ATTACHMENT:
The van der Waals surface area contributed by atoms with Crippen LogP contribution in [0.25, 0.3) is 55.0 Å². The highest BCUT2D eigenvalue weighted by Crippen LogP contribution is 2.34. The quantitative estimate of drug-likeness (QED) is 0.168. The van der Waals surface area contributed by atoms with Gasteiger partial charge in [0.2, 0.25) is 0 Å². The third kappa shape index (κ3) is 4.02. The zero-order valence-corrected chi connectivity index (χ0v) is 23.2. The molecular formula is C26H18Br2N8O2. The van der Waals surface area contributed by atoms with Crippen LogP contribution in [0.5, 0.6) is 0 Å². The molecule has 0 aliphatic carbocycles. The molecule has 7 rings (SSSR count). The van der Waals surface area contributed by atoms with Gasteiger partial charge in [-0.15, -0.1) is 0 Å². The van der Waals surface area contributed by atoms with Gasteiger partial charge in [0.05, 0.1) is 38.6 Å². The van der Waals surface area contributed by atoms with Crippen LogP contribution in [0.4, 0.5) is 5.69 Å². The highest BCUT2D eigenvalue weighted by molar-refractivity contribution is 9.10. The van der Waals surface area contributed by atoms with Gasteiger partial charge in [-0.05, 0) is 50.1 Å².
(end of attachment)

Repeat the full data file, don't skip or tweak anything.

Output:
The van der Waals surface area contributed by atoms with Crippen LogP contribution in [0.25, 0.3) is 55.0 Å². The highest BCUT2D eigenvalue weighted by Crippen LogP contribution is 2.34. The quantitative estimate of drug-likeness (QED) is 0.168. The van der Waals surface area contributed by atoms with Gasteiger partial charge in [0.2, 0.25) is 0 Å². The third kappa shape index (κ3) is 4.02. The zero-order valence-corrected chi connectivity index (χ0v) is 23.2. The molecular formula is C26H18Br2N8O2. The van der Waals surface area contributed by atoms with Crippen LogP contribution in [0.5, 0.6) is 0 Å². The molecule has 0 aliphatic carbocycles. The molecule has 7 rings (SSSR count). The van der Waals surface area contributed by atoms with Gasteiger partial charge in [-0.15, -0.1) is 0 Å². The van der Waals surface area contributed by atoms with Gasteiger partial charge in [0.05, 0.1) is 38.6 Å². The van der Waals surface area contributed by atoms with Crippen LogP contribution in [0.4, 0.5) is 5.69 Å². The highest BCUT2D eigenvalue weighted by molar-refractivity contribution is 9.10. The van der Waals surface area contributed by atoms with Gasteiger partial charge in [-0.05, 0) is 50.1 Å².